Pixel-Oriented Adaptive Apodization for Plane-Wave Imaging Based on Recovery of the Complete Dataset

Qi You, Zhijie Dong, Matthew R. Lowerison, Pengfei Song

Research output: Contribution to journalArticlepeer-review


In theory, coherent plane-wave compounding (CPWC) enables ultrafast ultrasound imaging while maintaining a high imaging quality that is comparable to conventional B-mode imaging based on focused beam transmissions. However, in practice, due to the imperfect synthetization of transmit focusing (e.g., heterogeneous speed of sound in tissue and limited range of steering angle), CPWC suffers from a variety of imaging artifacts resulting from side lobes, grating lobes, and axial lobes. This study focuses on addressing the issues of axial lobes for CPWC, which constitutes an important source of clutter that leads to the degradation of contrast ratio and contrast-to-noise ratio (CR and CNR) of CPWC. We first investigated the source of the axial lobes based on plane-wave propagation and the delay-and-sum (DAS) beamforming. We then proposed a new method that is based on pixel-oriented adaptive apodization (POAA) to eliminate the axial lobes throughout the entire field of view (FOV). POAA was first validated in a simulation study, followed by <italic>in vitro</italic> phantom experiments and an <italic>in vivo</italic> case study on a carotid artery from a healthy volunteer. In the simulation study, suppression of axial lobes by 120 dB was observed from wire targets, and an improvement of CNR by up to 60% was found in a cyst-mimicking digital phantom. In the phantom experiment, POAA showed an improvement in CNR by around 20% over conventional methods. The effectiveness of axial lobe suppression was finally demonstrated <italic>in vivo</italic>, where POAA showed a substantial suppression of clutters throughout the entire FOV.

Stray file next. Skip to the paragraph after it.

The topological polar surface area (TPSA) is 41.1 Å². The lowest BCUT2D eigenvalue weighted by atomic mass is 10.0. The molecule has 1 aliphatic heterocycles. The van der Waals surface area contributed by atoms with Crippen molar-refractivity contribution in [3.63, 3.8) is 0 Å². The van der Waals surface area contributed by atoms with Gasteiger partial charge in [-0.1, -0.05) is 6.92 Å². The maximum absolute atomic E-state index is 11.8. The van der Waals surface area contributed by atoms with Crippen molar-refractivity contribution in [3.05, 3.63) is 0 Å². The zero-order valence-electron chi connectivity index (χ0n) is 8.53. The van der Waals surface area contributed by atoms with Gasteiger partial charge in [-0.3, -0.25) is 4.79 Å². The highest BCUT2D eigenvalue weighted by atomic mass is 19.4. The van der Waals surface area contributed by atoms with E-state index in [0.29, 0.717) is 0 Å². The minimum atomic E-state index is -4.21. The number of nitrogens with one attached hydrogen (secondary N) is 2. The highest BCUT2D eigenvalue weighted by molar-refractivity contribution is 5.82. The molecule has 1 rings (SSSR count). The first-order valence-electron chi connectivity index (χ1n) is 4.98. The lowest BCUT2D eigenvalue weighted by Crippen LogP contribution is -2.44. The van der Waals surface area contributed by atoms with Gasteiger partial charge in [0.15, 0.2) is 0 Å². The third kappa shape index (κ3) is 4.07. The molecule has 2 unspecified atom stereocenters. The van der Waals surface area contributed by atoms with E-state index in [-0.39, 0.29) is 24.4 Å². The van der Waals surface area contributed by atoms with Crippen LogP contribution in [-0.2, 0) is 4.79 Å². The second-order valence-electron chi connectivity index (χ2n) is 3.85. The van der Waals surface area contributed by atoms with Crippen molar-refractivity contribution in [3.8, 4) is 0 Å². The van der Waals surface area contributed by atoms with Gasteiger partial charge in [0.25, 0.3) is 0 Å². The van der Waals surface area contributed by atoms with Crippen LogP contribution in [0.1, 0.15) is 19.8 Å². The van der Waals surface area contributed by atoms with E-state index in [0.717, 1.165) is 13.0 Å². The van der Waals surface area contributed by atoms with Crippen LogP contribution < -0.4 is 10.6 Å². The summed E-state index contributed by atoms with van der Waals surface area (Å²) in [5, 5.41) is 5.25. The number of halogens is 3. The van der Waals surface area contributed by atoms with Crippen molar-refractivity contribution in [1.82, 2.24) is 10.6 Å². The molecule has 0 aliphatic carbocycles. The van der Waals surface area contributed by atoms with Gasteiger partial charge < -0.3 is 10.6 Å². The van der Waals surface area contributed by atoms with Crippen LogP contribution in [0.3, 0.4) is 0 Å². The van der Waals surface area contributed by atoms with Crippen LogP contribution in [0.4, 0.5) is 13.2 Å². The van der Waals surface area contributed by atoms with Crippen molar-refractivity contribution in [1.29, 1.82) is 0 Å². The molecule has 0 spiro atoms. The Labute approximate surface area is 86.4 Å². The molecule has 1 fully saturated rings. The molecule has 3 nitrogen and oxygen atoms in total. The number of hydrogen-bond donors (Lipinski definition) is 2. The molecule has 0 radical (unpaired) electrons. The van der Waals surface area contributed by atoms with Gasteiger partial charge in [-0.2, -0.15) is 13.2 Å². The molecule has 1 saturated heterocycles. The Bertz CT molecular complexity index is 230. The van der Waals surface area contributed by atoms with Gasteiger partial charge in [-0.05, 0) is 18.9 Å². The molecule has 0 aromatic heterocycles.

Original languageEnglish (US)
Pages (from-to)512-522
Number of pages11
JournalIEEE Transactions on Ultrasonics, Ferroelectrics, and Frequency Control
Issue number2
StatePublished - Feb 1 2022


  • Array signal processing
  • Delays
  • Encoding
  • Gratings
  • Imaging
  • Transducers
  • Ultrasonic imaging

ASJC Scopus subject areas

  • Instrumentation
  • Acoustics and Ultrasonics
  • Electrical and Electronic Engineering


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